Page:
Blocked Messages - Non-delivered Messages and Similar E-Mail Problems

Revision as of 15:59, 23 February 2010 by Petar Mitrevski (talk | contribs) (New page: == An overview of blocked messages, non-delivered messages, and similar e-mail problems<br> == The two most important questions to answer are: - Are there any links/URLs in your messag...)
(diff) ← Older revision | Latest revision (diff) | Newer revision → (diff)

An overview of blocked messages, non-delivered messages, and similar e-mail problems

The two most important questions to answer are:

- Are there any links/URLs in your message or signature? If YES, see #Reasons_Why_A_Message_May_Be_Rejected
- Are there any attachments in your message?
-- If there are attachments, are any of the attachments zip files, docx, pptx, xlsx? If YES, see #Reasons_Why_A_Message_May_Be_Rejected

Read on for an overview of the email situation. 

Worldwide, e-mail has ceased to be the simple system that it was. In this message, I will try to cover some of the possible situations that can cause e-mail problems.

The cause of this change is largely due to the obscene amount of spam and junk mail. A lot depends on the reputation of the sender's and receiver's e-mail provider. Middlebury has kept a good reputation (so you should be able to send out e-mail from your Middlebury account without problems). Other e-mail providers may have worse reputation, and thus messages coming from those providers may be blocked.

For example, the College has been receiving enormous amounts of SPAM e-mail and this has caused our e-mail system to stop working. Thus, we invested in a service (called Barracuda SPAM firewall) that blocks SPAM for us, helping us keep the entire e-mail system up and running. Close to 99% of the messages that come to our e-mail system are correctly identified and delivered accordingly. There is a small percent of cases when a legitimate message may get identified as SPAM, and such messages are blocked. In some cases, to prevent this, you can add your colleague's e-mail addresses (joe@email.com) or entire domain (@email.com), to Barracuda's whitelist (instructions for that are here: SPAM).

In some cases, Barracuda may quarantine a message, so you won't receive it directly, and the sender won't get a bounceback. Using the same instructions as above (SPAM) you can open Barracuda's quarantine box and look for messages there. It's possible to be notified via e-mail whenever a message goes into this quarantine. To do this, visit the Barracuda quarantine, click on Preferences then click on Quarantine Settings, and under "Quarantine Notification" set the notification interval to "daily".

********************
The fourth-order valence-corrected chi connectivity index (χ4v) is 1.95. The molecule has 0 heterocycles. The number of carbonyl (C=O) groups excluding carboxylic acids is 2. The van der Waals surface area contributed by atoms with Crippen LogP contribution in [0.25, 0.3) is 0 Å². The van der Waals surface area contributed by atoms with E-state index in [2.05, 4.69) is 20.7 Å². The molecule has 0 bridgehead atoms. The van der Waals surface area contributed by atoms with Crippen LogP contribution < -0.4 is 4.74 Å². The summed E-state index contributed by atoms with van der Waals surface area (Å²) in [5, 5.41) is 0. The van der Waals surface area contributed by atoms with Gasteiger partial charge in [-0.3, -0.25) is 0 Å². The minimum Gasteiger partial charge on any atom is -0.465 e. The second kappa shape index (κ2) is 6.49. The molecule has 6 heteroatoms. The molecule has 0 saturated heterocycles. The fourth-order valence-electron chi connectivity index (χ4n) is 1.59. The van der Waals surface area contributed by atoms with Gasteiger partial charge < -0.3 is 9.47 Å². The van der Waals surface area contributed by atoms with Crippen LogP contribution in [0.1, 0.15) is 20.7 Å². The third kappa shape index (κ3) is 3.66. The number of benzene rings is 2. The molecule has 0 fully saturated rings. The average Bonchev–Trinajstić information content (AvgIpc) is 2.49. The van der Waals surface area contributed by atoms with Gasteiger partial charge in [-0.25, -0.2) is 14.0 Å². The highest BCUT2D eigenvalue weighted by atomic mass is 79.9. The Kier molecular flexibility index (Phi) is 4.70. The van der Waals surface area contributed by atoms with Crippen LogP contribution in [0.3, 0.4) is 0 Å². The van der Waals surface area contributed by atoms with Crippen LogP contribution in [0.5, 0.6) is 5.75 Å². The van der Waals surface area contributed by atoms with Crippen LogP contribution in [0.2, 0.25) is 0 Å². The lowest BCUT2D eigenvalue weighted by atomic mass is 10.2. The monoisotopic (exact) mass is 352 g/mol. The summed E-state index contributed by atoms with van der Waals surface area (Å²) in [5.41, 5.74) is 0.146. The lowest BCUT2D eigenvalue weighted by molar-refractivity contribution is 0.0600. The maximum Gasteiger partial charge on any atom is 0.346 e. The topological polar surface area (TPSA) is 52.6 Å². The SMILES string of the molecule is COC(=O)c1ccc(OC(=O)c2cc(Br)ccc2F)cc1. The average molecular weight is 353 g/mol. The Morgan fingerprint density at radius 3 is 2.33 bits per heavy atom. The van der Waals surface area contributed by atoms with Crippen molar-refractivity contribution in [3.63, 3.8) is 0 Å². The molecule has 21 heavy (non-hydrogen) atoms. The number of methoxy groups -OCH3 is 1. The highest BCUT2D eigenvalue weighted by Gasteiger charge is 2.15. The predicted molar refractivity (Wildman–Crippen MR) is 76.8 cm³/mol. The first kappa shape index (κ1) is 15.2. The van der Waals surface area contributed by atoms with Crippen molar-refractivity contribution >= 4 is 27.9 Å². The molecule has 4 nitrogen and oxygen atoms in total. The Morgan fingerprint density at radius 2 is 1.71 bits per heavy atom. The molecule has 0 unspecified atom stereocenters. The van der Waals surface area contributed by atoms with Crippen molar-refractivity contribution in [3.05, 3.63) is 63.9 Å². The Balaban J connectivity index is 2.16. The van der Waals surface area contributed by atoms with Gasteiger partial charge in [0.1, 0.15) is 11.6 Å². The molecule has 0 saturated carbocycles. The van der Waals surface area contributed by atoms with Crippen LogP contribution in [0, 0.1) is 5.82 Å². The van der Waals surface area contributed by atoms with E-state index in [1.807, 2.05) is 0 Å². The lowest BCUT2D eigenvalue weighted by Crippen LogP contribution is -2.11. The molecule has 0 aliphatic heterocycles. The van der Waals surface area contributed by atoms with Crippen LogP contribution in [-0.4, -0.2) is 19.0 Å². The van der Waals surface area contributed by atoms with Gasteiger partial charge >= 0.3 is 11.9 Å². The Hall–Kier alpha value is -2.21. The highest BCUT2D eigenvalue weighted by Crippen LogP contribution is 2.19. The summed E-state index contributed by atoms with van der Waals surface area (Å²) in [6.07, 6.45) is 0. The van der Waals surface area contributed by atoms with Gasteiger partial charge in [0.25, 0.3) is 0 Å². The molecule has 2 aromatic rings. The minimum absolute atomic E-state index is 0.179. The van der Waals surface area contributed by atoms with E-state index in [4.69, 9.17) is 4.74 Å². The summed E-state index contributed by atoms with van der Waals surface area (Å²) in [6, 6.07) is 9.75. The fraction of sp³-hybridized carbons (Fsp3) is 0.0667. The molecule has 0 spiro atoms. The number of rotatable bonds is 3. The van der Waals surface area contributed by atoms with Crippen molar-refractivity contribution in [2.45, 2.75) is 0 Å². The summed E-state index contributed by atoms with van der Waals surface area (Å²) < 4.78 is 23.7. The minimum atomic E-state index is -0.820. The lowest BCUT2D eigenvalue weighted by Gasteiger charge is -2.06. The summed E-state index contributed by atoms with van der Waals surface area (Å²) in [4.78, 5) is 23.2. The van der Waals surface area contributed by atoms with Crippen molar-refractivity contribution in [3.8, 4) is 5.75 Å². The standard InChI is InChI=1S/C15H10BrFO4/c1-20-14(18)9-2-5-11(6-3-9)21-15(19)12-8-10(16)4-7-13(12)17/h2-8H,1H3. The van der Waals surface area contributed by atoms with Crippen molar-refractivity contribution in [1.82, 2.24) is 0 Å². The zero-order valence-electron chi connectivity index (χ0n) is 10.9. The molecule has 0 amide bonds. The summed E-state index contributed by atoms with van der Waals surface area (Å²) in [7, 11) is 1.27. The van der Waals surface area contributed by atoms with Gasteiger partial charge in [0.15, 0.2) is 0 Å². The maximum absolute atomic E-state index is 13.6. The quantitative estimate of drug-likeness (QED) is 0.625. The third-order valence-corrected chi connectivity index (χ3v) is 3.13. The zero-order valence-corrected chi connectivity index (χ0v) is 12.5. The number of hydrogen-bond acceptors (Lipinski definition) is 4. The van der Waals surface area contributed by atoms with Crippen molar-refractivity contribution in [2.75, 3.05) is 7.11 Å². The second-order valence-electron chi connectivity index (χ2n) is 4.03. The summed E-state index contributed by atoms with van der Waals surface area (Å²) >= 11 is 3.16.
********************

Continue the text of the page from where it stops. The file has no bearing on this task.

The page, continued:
If the instructions above don't help, you may need to ask the sender to look at the bounceback messages that they've received (when an e-mail gets blocked a message bounces back to the sender, providing more information).

Reasons Why A Message May Be Rejected

There are several reasons why a message may bounce / be rejected:

- if the message had an attachment that was not considered safe
- if the message had a URL that was not considered safe
- if the words in the body of the message appeared to be heavily spam-like
- if the message came from an address that was thought to be unsafe
- if the sender's mail system was not considered safe

Steps that may be needed to resolve these problems:

The bounceback messages contain information that can tell us why the message was rejected. There are several common "keywords" that appear in the bounceback messages. The sender needs to skim through the bounceback message, looking for keywords such as the ones below. Depending on the keyword, a different action is needed (as detailed below):

- "Message content rejected" means that there was an attachment or a URL or many words in the message that were considered unsafe. Without looking at the actual message, we don't know what was rejected. General tips include:
* removing any attachments
* changing URLs from the format http://www.website.com/page to just "website.com/page"

- "blocked using Barracuda Reputation" means that the sender OR the sender's domain (the e-mail system that the sender is using) has been sending large amounts of SPAM, and this has been reported by multiple sources. The report was made to "Barracuda", the service that helps us prevent SPAM. To resolve this problem, the e-mail administrators of the sender's domain need to contact Barracuda, and an appropriate link for contacting Barracuda. The sender needs to get in touch with their e-mail provider, and forward this link to the e-mail provider.

Another e-mail provider, Gmail, also has very good reputation. If you are not satisfied with the Middlebury College e-mail systems so you can decide to switch to Gmail and use your Gmail address, instead.

Powered by MediaWiki